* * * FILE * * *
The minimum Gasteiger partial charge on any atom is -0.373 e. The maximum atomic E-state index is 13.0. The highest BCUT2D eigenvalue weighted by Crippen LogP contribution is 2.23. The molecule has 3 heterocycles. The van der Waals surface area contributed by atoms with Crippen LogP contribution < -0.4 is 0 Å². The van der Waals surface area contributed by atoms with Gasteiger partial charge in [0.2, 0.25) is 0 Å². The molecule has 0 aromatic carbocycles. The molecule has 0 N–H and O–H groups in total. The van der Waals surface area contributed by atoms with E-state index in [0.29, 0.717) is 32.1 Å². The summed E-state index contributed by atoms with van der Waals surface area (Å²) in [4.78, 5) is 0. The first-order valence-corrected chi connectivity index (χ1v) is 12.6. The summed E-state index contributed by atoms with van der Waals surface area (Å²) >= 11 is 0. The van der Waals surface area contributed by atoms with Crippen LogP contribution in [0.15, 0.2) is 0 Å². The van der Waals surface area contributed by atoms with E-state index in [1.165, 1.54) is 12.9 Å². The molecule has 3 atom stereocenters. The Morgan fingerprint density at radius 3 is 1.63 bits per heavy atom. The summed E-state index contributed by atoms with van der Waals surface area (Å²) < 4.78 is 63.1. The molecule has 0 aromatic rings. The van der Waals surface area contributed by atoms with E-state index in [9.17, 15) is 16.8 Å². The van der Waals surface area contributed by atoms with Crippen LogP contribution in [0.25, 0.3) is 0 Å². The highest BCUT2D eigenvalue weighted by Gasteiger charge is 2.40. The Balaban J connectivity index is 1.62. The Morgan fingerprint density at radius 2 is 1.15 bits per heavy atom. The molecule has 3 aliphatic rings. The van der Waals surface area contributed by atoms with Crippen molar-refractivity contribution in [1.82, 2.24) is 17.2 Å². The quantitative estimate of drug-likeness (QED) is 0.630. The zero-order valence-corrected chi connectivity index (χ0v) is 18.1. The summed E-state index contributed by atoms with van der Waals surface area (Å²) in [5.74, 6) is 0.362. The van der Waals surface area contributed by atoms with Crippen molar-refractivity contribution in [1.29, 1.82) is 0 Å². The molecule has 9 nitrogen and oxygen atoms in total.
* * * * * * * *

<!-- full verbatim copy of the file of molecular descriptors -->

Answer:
The minimum Gasteiger partial charge on any atom is -0.373 e. The maximum atomic E-state index is 13.0. The highest BCUT2D eigenvalue weighted by Crippen LogP contribution is 2.23. The molecule has 3 heterocycles. The van der Waals surface area contributed by atoms with Crippen LogP contribution < -0.4 is 0 Å². The van der Waals surface area contributed by atoms with Gasteiger partial charge in [0.2, 0.25) is 0 Å². The molecule has 0 aromatic carbocycles. The molecule has 0 N–H and O–H groups in total. The van der Waals surface area contributed by atoms with E-state index in [0.29, 0.717) is 32.1 Å². The summed E-state index contributed by atoms with van der Waals surface area (Å²) in [4.78, 5) is 0. The first-order valence-corrected chi connectivity index (χ1v) is 12.6. The summed E-state index contributed by atoms with van der Waals surface area (Å²) >= 11 is 0. The van der Waals surface area contributed by atoms with Crippen LogP contribution in [0.15, 0.2) is 0 Å². The van der Waals surface area contributed by atoms with E-state index in [1.165, 1.54) is 12.9 Å². The molecule has 3 atom stereocenters. The Morgan fingerprint density at radius 3 is 1.63 bits per heavy atom. The summed E-state index contributed by atoms with van der Waals surface area (Å²) < 4.78 is 63.1. The molecule has 0 aromatic rings. The van der Waals surface area contributed by atoms with E-state index in [9.17, 15) is 16.8 Å². The van der Waals surface area contributed by atoms with Crippen LogP contribution in [0.25, 0.3) is 0 Å². The highest BCUT2D eigenvalue weighted by Gasteiger charge is 2.40. The Balaban J connectivity index is 1.62. The Morgan fingerprint density at radius 2 is 1.15 bits per heavy atom. The molecule has 3 aliphatic rings. The van der Waals surface area contributed by atoms with Crippen molar-refractivity contribution in [1.82, 2.24) is 17.2 Å². The quantitative estimate of drug-likeness (QED) is 0.630. The zero-order valence-corrected chi connectivity index (χ0v) is 18.1. The summed E-state index contributed by atoms with van der Waals surface area (Å²) in [5.74, 6) is 0.362. The van der Waals surface area contributed by atoms with Crippen molar-refractivity contribution in [1.29, 1.82) is 0 Å². The molecule has 9 nitrogen and oxygen atoms in total.